UNITED NATIONS HEADQUARTERS
NEW YORK, NEW YORK
13 NOVEMBER 2006
Excellencies, Ladies and Gentlemen.
So far this year, the world has been spared from major natural disasters and there have been fresh opportunities for peace. Be it in Uganda, the Democratic Republic of Congo or Timor-Leste. As a result of these favorable circumstances there has been a reduction in the demand for humanitarian assistance.
This pause gives an opportunity for the United Nations to focus preparedness activities in several regions prone to natural events. Also, to consolidate the humanitarian reforms initiated during the World Summit in September 2005.
This reform programme has already been successful.
The Central Emergency Response Fund, established by the General Assembly last December, has delivered time-critical responses saving lives in 25 countries. It was particularly effective during the Lebanon crisis this summer, providing immediate funding for the transportation of humanitarian goods across Lebanon, when no funds would have been available otherwise. It will be important to continue to improve the CERF and ensure that it is fully funded in future.
Last week, the Secretary-General's High-level Panel on UN System-wide Coherence noted that the United Nations has a unique and leading role to play in humanitarian disasters and emergencies. The panel also recommended various measures to enhance this role further, building on the ongoing reforms.
Excellencies, Ladies and Gentlemen.
The humanitarian community continues to have a number of challenges in various areas.
Firstly, there are a number of ongoing emergencies that need to be addressed urgently, such as, the drought in the Horn of Africa, which affects 15 million people in 5 countries. Drought cycles have increasingly rendered populations more vulnerable to minor shocks that can disrupt livelihoods, trigger famine and even cause conflicts.
Secondly, access to populations in need of humanitarian assistance remains an issue of great concern. In the Darfur region of Sudan, 3.6 million people are in need of relief supplies. However, for humanitarian personnel access is restricted due to growing insecurity. Since the 30th of June this year, 12 humanitarian workers have been killed in Darfur. A substantial grant from the Central Emergency Response Fund has allowed helicopter access to remote areas, but only for a three-month period. This is not a sustainable solution.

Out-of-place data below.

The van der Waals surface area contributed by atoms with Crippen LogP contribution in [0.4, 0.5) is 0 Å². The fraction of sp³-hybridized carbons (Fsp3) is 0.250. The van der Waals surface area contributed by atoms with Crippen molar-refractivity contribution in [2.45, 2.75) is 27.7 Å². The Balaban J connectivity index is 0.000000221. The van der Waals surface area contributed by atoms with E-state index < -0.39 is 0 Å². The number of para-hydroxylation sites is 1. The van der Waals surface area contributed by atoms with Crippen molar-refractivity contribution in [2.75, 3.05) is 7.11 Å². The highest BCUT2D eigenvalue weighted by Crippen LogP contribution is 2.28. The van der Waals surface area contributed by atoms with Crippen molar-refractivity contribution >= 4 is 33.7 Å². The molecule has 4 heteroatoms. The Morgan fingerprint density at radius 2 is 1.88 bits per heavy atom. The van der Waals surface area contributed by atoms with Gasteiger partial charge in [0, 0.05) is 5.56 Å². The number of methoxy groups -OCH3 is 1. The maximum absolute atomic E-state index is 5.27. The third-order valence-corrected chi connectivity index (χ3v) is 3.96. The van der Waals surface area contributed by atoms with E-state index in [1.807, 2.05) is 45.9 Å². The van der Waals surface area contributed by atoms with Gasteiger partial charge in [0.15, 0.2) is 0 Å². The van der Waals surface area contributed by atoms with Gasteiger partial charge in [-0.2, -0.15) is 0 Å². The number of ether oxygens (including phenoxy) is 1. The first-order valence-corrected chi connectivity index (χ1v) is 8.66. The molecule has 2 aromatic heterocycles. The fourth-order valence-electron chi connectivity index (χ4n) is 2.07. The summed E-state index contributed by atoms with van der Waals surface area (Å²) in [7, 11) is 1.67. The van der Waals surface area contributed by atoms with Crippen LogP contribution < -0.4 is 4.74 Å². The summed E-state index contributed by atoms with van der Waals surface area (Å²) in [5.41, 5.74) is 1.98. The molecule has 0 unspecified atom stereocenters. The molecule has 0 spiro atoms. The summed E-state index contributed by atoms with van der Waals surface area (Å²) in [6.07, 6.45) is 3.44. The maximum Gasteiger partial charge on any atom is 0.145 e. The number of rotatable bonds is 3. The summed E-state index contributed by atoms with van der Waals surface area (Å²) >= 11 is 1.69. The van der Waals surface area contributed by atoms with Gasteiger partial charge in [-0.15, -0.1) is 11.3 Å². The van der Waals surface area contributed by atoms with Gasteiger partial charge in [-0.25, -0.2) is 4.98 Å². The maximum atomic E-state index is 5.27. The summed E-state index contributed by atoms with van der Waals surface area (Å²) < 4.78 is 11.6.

Thirdly, gender-based violence is also an issue of concern to the humanitarian community. Sexual violence is only one form of gender-based violence; forced conscription and the recruitment of boys into military ranks are others. Member States have the prime responsibility for preventing these violations, by putting in place measures to prosecute perpetrators and establishing structures to take care of its victims.
Finally, today's debate also covers the sub-item d) on assistance to the Palestinian people. Significant long term financial support from the international community is needed in order to avoid further degradation of the humanitarian and economic situation in Palestine. Due to the ongoing political uncertainty and economic hardship, United Nations agencies have directed most of their activities towards immediate emergency assistance.
As we conduct our deliberations today, let us keep in mind all the vulnerable people around the world in need of humanitarian assistance. Our common efforts to strengthen the coordination of the humanitarian and emergency response system of the United Nations, should aim to alleviate suffering and improve chances of survival in times of emergencies. We must not fail those who depend on the UN as their final hope.